Controls around what software is approved for installation on a company-issued device or a device that connects to the company network or stores company (or client) data are probably designed to satisfy requirements around protecting information assets from security events (CC6.1), protecting against threats from outside the system boundaries (CC6.6), restricting moving and removing information to authorized parties (CC6.7), preventing and detecting unauthorized and/or malicious software from entering the system (CC6.8).

The characteristics around requirement CC6.8 in the Trust Services Criteria do specifically call out restriction of software installation, detecting unauthorized changes to system configurations, and having a defined change control process. If I had to pick a specific requirement that was being addressed, this would probably be the one.

There's nothing in SOC2 that says that certain people can't be approved to install software on their own computers. In fact, I've worked for organizations that did allow software developers to have limited administration rights on their company-issued devices for the purposes of installing software development tools. However, there were specific controls in place to limit the people with administrator rights to people who needed to regularly install non-standard software packages, monitor what was being installed, ensuring that installed software was up-to-date, and so on. However, the controls all documented this. Your organization's controls are probably written in a way that doesn't carve out giving software developers the access needed to install software or provide the ability to ensure that the software they are installing is safe and supports ongoing business operations.

It may be a bit annoying, but it's also a bit unusual if someone were to discover on a Friday afternoon that they are missing a key piece of software needed to carry out their work. When I've worked for organizations that do limit administrative access, they tend to compensate by making sure that a wide variety of software development tools are available in a trusted repository and available for easy (perhaps even self-service) installation and regularly refresh this list. Otherwise, you would typically have at least a couple of days lead time between realizing that you need a tool (or a new version of tool) and actually being in a position where you must use it.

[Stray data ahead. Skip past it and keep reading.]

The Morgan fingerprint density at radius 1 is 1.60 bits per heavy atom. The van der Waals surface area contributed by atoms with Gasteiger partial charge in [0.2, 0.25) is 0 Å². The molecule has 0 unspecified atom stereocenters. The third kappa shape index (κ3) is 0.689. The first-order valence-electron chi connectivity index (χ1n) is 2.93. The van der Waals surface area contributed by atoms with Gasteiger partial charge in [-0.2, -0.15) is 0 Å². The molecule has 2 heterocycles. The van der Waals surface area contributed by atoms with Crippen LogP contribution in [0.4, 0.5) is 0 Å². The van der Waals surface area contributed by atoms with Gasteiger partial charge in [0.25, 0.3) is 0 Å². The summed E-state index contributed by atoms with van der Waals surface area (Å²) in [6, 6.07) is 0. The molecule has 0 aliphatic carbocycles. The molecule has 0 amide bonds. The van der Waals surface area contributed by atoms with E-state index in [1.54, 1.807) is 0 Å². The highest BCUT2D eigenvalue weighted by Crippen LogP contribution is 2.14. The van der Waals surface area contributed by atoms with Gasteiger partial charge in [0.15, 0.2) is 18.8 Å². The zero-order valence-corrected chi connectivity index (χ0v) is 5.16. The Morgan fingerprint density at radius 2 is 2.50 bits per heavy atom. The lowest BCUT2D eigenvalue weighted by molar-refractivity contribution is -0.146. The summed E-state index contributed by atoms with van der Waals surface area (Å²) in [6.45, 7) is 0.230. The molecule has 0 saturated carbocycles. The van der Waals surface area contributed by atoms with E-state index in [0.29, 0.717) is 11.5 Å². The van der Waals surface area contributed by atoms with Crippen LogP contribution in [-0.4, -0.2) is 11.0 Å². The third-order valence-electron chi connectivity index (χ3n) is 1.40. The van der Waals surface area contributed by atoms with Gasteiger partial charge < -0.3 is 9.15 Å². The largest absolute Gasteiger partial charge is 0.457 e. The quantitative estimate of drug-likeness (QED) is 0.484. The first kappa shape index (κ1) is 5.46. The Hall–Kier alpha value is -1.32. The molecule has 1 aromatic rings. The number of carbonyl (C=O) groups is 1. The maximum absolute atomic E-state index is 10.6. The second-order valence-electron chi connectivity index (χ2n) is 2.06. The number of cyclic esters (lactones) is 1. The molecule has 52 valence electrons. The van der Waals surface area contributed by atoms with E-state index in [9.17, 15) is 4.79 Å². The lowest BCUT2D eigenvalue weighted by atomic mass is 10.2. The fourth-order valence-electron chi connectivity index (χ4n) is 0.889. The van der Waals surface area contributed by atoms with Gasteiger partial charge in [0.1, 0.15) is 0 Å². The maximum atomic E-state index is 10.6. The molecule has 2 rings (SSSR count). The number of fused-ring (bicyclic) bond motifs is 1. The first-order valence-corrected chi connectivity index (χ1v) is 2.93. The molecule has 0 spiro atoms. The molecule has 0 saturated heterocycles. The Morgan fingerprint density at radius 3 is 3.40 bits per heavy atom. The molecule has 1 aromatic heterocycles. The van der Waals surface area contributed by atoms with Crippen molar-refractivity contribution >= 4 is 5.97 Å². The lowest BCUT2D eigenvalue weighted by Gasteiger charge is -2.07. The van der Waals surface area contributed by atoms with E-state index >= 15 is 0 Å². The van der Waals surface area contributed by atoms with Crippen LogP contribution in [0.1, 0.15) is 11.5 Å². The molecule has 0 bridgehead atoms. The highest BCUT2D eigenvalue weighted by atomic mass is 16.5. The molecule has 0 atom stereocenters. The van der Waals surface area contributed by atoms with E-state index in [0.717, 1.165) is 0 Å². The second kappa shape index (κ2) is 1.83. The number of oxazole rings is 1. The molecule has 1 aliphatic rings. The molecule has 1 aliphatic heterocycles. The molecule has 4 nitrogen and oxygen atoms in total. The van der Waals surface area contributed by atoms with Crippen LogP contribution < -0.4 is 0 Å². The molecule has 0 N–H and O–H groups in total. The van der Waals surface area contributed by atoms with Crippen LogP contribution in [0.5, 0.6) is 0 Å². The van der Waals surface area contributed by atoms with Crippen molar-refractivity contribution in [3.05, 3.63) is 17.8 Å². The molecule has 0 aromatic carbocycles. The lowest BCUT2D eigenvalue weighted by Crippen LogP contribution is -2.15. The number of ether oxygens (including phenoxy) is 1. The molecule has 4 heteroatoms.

• Great answer, thank you! I think I probably didn't say it clearly enough, but I think that I am in a position where I may be able to affect how exactly these controls are specified – as long as they comply with whatever the auditor may want to see. So will just need to try and get developers as many degrees of freedom as possible, I guess.
    – Pukku
    May 6 at 19:20
  • 1
    I worked for an org where everything was very locked down - issued laptops for home use could only use the VPN, USB external drives completely disabled, software updates controlled, etc. etc. However! For software engineers there was an icon on the desktop that, when clicked, and the subsequent dialog agreed to, gave 15 minutes of local admin access - precisely so you could install/update/uninstall any tool you needed. And they didn't really care what you installed as long as it wasn't a VPN buster. Obviously, use of that icon left an audit trail. But it didn't slow you down at all.
    – davidbak
    May 7 at 4:45